Worth More Dead
The foster couple’s marriage was on shaky ground when they accepted a teenage foster girl. They’d had other foster children—the wife was a social worker for the county where they lived.
According to court documents, the foster father and teenage foster daughter became intimate four months before the teen murdered her foster mother.
During the period of intimacy, the husband told his foster daughter and lover that he feared if he divorced his wife, he’d lose custody of their 13-year-old daughter. He told the girl he needed her to kill his wife, and he showed her which knife to use and where to stab the 41-year-old woman based on her sleeping position. He gave her detailed instructions.
He also told the foster daughter that his wife was worth more dead than alive and after she killed her, he’d get the house and $750,000 from a life insurance policy, he cried and told the girl he couldn’t take anymore—he was going to kill himself if his wife isn’t dead. He conveniently was out-of-town working when the murder occurred—he was a trucker.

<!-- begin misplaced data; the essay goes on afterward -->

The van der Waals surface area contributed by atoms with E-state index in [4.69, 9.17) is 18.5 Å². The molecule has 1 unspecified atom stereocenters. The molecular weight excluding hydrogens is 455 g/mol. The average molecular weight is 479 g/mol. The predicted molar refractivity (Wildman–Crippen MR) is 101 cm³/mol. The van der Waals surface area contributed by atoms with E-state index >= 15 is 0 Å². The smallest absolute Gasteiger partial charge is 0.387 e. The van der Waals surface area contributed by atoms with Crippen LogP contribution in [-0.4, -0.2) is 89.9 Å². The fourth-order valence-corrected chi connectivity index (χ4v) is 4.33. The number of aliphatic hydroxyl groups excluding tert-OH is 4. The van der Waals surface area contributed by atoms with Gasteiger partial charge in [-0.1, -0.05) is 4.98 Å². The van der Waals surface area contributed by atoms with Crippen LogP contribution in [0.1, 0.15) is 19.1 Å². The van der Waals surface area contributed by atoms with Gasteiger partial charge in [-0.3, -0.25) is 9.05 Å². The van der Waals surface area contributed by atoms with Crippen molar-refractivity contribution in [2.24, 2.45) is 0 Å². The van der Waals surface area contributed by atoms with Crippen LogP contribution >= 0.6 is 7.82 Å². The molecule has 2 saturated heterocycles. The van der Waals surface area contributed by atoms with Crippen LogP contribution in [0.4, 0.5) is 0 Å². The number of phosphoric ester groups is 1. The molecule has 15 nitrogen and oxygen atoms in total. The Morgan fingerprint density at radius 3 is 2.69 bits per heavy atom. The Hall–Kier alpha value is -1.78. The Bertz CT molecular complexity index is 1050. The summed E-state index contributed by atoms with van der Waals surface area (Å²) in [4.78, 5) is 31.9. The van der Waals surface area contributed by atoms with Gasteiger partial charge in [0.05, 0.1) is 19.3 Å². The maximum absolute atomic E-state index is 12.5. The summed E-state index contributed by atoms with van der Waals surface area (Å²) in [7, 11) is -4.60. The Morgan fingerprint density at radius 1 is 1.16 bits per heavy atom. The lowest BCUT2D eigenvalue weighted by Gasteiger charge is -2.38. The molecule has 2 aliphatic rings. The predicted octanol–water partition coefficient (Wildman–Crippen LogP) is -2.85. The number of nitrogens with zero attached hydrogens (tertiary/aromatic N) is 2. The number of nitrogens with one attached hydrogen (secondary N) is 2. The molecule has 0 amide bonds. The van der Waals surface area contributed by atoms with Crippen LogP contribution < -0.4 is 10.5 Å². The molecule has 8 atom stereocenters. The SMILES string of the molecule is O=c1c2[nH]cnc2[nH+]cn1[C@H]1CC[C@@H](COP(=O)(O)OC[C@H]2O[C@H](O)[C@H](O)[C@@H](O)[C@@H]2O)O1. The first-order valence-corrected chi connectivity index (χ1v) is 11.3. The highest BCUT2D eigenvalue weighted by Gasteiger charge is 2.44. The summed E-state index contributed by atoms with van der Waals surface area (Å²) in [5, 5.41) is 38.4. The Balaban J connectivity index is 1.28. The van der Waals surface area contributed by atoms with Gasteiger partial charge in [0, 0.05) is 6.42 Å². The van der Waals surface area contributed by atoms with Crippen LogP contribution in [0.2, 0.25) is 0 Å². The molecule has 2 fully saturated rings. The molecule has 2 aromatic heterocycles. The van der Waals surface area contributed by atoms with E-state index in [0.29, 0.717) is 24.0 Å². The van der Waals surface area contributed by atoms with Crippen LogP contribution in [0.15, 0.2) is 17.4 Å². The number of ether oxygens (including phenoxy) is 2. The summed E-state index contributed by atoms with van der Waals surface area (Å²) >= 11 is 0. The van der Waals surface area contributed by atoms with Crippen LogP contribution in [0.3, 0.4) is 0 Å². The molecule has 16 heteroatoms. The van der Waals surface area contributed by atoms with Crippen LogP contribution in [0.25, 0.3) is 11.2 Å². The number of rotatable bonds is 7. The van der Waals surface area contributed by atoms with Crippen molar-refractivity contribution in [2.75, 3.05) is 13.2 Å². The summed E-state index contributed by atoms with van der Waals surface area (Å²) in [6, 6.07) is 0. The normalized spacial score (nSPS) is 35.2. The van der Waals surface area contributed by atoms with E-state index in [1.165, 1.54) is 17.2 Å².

One of the woman’s daughters tried to intervene when the foster child was stabbing her mother—she called 911.
Responding authorities found the 17-year-old foster daughter with a bloody 10-inch serrated knife in her hand.
The foster daughter pleaded guilty to aggravated murder. Even though the husband had instructed the teenager to claim memory loss if she got caught, instead she told the truth. A judge sentenced her to life in prison with the possibility of parole.
The sentencing judge said,
“I don’t think there was any question she was manipulated and used by the co-defendant.”
After a nine-day trial, a jury found the husband guilty on all charges. A judge sentenced him to life in prison and register as a Tier III sex offender.
Tier III requires registration as a sex offender for life. If you are convicted of a Tier III crime, you are not eligible to petition the court for removal from the sex offender registry.
Tier III encompasses allegedly more serious sex offenses. These include but are not limited to: felony possession of child pornography (Penal Code 311.11), pimping and pandering of a minor (Penal Code 266h), and many cases of rape (Penal Code 261).
Source: United States District Court, Cleveland.com, The Columbus Dispatch, TheCinemaholic, Law Office of Seth P. Chazin